Holiday Weight Loss — The Anti-Guide

I know this is one of those topics that gets written about again and again. I really look at most of the articles on this topic and they are just a rehash of the same stuff — eat less, avoid alcohol, don’t eat alone, etc. And to tell you the truth, I didn’t see myself writing about this topic because it is covered so well and so often by other people. But then I had a change of heart when this comment came in today on my Body Image post from a couple of weeks ago:

26.2ismycooldown.com

It was left by Stephanie, who is also my neighbor. She is also a runner and works hard to reach her potential as a runner. As a side note, she has come very close to being a contestant on Survivor, a goal I think she will reach before too long. Now Stephanie in no way looks like she is pregnant. She is in excellent shape and I do not know why someone would congratulate her for running long when she is pregnant. Regardless, when someone takes the time to say something like this to you and you know it isn’t true, just know that you will be passing them in your next race. And if they pass you, trip them as they go by. There is little excuse to say something like this to someone you don’t know. Perhaps the person was just trying to be friendly — but there are other ways to do it.

Some of the other comments generated by that post were interesting as well. Here is another of my favorites…

26.2ismycooldown.com

This great advice was left by my friend Terri at Our Big Fat Greek Marathon. She is spot on with her short analysis of advertisers and their motivation. They want to motivate you to purchase their product or service, so their goal is to make you feel fat and slow. While there is nothing wrong with the people they use in their ads, the way they use them to produce feelings of inadequacy in you is wrong. I started out in advertising and producing feelings of inadequacy is one of the strongest ways to motivate people to action. That is why I love this comment…

26.2ismycooldown.com

Confidence is what we should be striving for as athletes. This comment was left by Karyn from MarathonMaiden, who will be running the Dallas White Rock Marathon this weekend. I talk about mental training a lot (my hometown and kick butt place to run a marathon). When you get into the last 10% of the distance of a race, the effort you produce can be directly correlated with how mentally tough you are. Body image is the same way in some aspects. You need to retrain your mind to think along the lines of confidence instead of focusing on the body parts that you feel do not meet some arbitrary standard. Believe in yourself and know that you are a great person. Confidence always shines through.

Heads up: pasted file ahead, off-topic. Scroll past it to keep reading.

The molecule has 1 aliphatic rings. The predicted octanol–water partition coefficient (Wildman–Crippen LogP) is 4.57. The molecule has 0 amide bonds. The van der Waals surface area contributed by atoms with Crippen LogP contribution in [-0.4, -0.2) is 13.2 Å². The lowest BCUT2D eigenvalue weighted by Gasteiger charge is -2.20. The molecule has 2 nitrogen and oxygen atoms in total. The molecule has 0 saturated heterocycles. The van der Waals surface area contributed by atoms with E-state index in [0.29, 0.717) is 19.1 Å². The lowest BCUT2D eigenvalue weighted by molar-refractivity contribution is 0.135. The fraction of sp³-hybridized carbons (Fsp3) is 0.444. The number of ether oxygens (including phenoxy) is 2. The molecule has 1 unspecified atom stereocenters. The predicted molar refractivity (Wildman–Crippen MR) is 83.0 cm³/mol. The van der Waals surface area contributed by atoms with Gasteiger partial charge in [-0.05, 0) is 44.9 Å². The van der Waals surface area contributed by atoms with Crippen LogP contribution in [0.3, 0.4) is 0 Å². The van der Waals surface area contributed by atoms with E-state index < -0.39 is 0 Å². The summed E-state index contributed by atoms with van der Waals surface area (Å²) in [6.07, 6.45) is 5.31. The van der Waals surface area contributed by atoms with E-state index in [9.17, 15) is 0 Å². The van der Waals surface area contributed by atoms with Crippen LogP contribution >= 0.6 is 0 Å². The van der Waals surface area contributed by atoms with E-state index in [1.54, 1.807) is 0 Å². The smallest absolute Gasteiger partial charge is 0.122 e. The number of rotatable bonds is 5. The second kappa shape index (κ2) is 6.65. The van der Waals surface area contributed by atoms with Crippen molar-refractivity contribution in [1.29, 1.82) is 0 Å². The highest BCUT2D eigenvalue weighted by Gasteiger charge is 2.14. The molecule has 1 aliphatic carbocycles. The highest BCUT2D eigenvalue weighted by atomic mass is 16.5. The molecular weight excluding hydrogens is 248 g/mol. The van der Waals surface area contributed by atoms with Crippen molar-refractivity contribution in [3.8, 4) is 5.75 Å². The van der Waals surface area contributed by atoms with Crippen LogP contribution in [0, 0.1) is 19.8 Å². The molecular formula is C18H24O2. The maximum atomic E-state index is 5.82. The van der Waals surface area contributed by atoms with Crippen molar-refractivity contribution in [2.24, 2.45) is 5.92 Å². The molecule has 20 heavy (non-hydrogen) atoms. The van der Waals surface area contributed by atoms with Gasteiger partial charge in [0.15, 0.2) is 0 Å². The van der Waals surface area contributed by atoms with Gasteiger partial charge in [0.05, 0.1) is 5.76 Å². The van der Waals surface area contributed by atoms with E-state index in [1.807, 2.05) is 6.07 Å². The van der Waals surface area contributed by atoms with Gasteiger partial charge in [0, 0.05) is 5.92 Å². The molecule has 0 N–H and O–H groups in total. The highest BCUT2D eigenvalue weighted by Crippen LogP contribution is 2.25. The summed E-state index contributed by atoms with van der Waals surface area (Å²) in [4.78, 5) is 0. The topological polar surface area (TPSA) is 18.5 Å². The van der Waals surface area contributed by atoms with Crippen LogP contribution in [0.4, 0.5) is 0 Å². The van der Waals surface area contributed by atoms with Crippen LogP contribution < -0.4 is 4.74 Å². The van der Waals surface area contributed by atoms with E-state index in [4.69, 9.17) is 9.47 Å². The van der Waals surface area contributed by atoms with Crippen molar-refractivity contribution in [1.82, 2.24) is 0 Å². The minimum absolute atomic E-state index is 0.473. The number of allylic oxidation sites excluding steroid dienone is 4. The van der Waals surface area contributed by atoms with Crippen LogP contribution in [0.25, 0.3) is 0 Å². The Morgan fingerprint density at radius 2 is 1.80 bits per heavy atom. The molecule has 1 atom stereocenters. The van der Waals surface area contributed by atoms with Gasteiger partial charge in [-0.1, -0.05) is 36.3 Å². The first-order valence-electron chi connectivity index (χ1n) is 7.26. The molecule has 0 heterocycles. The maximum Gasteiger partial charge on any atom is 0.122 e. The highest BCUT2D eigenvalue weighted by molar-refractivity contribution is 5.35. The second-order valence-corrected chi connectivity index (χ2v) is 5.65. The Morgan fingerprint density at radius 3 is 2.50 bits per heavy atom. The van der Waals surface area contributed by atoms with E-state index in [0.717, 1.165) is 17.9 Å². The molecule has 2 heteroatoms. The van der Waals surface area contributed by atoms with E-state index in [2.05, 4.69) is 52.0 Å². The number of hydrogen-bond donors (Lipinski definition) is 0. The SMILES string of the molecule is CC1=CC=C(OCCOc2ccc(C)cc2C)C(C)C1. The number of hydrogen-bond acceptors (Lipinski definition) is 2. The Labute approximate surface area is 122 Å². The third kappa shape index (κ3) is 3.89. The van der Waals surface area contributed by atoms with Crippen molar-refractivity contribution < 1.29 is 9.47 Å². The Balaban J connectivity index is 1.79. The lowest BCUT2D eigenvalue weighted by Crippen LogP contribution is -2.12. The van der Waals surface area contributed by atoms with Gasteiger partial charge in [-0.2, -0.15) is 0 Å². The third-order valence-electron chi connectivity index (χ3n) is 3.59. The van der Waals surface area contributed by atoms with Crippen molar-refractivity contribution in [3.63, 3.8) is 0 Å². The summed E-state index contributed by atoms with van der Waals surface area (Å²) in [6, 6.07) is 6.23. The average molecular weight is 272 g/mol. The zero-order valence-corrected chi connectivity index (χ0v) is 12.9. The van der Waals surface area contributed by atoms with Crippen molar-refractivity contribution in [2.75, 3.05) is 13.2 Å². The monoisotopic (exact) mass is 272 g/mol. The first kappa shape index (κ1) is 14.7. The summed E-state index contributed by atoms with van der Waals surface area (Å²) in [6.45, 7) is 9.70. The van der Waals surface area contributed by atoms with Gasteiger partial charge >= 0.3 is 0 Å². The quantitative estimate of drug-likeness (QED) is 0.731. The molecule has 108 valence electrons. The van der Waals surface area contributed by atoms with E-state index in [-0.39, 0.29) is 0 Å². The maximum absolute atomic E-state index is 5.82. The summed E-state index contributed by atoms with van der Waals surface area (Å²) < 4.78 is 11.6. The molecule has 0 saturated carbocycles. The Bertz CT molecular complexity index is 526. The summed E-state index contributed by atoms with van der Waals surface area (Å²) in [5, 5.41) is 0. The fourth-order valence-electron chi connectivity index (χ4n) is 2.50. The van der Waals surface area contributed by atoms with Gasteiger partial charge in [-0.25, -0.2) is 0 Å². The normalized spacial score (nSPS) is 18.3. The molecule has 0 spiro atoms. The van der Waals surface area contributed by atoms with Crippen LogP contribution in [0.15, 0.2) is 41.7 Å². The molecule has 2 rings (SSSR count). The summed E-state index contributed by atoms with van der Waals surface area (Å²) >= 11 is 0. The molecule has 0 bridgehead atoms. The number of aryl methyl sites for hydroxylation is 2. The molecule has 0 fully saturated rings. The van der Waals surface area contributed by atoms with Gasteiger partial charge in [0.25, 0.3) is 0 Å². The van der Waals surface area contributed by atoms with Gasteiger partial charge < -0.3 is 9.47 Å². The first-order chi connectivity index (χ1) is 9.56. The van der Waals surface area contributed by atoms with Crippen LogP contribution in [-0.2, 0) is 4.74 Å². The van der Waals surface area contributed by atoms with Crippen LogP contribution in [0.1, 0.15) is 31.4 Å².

When you have that confidence, with hard work the rest will take care of itself. Por ejemplo…

26.2ismycooldown.comCaroline from Journey to a Half Marathon wrote that comment. I think she is right on the money. If you look at her blog you will see she looks amazing, and her performance in her races is fantastic. Stop comparing yourself to others and the confidence will come. And remember, that regardless of our size, these feelings of self-doubt impact everyone..

26.2ismycooldown.com

This comment was left by Katie from Run for the Bikini. While you may look at her and think she has little to complain about when it comes to body image, you have to remember that advertisers and marketers sometimes want us all to feel inadequate. We all have to build our self-confidence in a healthy and meaningful way so that we can be confident long-term. Life is about being comfortable in your own skin and people of all sizes have the same challenges. Here is the last comment I wanted to post…

26.2ismycooldown.comAhh my pal Scott. We love you buddy and I miss you everyday. We are watching over your family and hope you will do the same for us. For those of you who are new to this dance, Scott passed away two weeks ago in a tragic accident.

My Guide To Holiday Weight Loss

I may be alone, but as endurance athletes and especially during the holiday season, we should worry less about small weight gains. My suggestions would be the following:

Eat a little less. Sounds pretty intuitive. Don’t be such a glutton at holiday dinners. Eat fatty foods and desserts, just eat a little less. Decrease your portion sizes and you will automatically decrease the number of calories you get.

Keep your workout routine. Try and keep your running, biking, or swimming schedule together. The holidays are a time for family and friends, so if you need to skip a workout during this time of the year, do it. Don’t skip two weeks worth of workouts, but don’t put your workouts in front of your friends and family.

Don’t sweat the small stuff. If you gain a pound or two over the holidays, so what? Don’t worry about it. We are endurance athletes and you can burn those pounds off in January. Don’t beat yourself up because of small gains in weight or a missed workout or two. Enjoy the time with friends and family.

So there is my Anti-Guide to holiday weight loss. Remember to have a good time this holiday season — there will be plenty of time to workout starting in January! And here is my last Nike ad that I thought we could all appreciate…

26.2ismycooldown.com

About the Author

I have been participating in running and triathlons for 10 years and love the feeling that training provides. You may not agree with me, but you know you just can't look away...